At present, the Ministry of Planning and Investment is working on a specific set of criteria to attract more FDI, with focus on investment unit cost, labor, technology, technology transfer, connectivity and spillover effect, environment, and national defense and security.
However, the existing measures are not still enough, Nguyen Mai said, who believes that Vietnam should center on speeding up administrative reform, and improving infrastructure.
The country should establish more specialized research and development centers in order to make full use of foreign investment and foster high-quality human resources training, he added.
"Vietnam will face challenges in transitioning to higher-skilled jobs without continuing reforms in education, skills development, and a transformation of the labor market, which is characterized by slow growth of high-skilled occupations, high informality, and an aging workforce. Improving the quality of higher education will be an important step," the World Bank in Vietnam has recently said.
Meanwhile, many experts have made a proposal concerning creating a specific legal corridor for more foreign-invested enterprises to become public companies and then list their shares on the local stock market.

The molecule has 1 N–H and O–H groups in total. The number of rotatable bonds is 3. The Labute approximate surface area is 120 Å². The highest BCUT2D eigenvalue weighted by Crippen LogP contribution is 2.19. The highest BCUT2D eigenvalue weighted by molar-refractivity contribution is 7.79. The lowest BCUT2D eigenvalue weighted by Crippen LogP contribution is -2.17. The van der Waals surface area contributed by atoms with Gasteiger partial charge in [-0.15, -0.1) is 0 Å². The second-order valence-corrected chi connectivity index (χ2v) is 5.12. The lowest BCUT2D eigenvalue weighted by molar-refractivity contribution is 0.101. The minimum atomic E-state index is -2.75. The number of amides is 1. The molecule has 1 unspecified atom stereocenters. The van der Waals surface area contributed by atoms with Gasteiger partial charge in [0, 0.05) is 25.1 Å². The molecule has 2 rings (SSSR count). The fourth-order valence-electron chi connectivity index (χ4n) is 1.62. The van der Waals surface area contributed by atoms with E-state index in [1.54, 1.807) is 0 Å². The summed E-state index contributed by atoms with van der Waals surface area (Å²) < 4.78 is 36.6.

According to the Foreign Investment Agency under the Ministry of Planning and Investment, Vietnam currently has 34,815 valid FDI projects with a total registered capital of more than 422.8 billion U.S. dollars. But only eight foreign firms currently list shares on the Vietnamese stock market, accounting for 0.3 percent of market capitalization.
"In the coming years, some Vietnamese sectors will attract stronger FDI, such as logistics, technology, financial services, utility, healthcare and education services, manufacturing and industrial real estate," Le Xuan Dong told Xinhua on Saturday. Foreign investment in environmentally friendly sectors are also encouraged by both the Vietnamese government and provincial authorities, he added.
Vietnam's economy is expected to rebound to 6.5 percent this year and further expand to 6.7 percent next year, from 2.6 percent last year, thanks to high vaccination rates, trade expansion, and continued accommodative monetary and fiscal policies, the Asian Development Bank said in April. ■